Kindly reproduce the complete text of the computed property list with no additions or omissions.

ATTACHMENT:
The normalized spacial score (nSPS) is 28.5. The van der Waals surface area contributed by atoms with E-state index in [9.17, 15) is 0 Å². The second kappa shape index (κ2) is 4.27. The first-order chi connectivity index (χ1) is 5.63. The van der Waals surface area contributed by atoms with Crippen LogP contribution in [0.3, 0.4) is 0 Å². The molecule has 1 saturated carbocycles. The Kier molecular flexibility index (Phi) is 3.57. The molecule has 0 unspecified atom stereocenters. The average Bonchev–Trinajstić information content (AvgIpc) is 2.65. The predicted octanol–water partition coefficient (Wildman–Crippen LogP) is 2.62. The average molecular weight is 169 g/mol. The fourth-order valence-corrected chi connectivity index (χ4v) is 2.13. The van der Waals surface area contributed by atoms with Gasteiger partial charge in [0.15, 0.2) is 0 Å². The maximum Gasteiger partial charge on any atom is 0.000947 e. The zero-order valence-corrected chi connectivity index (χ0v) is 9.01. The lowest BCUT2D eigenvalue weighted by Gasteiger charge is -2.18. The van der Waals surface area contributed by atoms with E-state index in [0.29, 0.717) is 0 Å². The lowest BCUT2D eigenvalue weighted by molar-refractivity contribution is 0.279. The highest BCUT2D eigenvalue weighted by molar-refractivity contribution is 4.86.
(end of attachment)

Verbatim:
The normalized spacial score (nSPS) is 28.5. The van der Waals surface area contributed by atoms with E-state index in [9.17, 15) is 0 Å². The second kappa shape index (κ2) is 4.27. The first-order chi connectivity index (χ1) is 5.63. The van der Waals surface area contributed by atoms with Crippen LogP contribution in [0.3, 0.4) is 0 Å². The molecule has 1 saturated carbocycles. The Kier molecular flexibility index (Phi) is 3.57. The molecule has 0 unspecified atom stereocenters. The average Bonchev–Trinajstić information content (AvgIpc) is 2.65. The predicted octanol–water partition coefficient (Wildman–Crippen LogP) is 2.62. The average molecular weight is 169 g/mol. The fourth-order valence-corrected chi connectivity index (χ4v) is 2.13. The van der Waals surface area contributed by atoms with Gasteiger partial charge in [0.15, 0.2) is 0 Å². The maximum Gasteiger partial charge on any atom is 0.000947 e. The zero-order valence-corrected chi connectivity index (χ0v) is 9.01. The lowest BCUT2D eigenvalue weighted by Gasteiger charge is -2.18. The van der Waals surface area contributed by atoms with E-state index in [0.29, 0.717) is 0 Å². The lowest BCUT2D eigenvalue weighted by molar-refractivity contribution is 0.279. The highest BCUT2D eigenvalue weighted by molar-refractivity contribution is 4.86.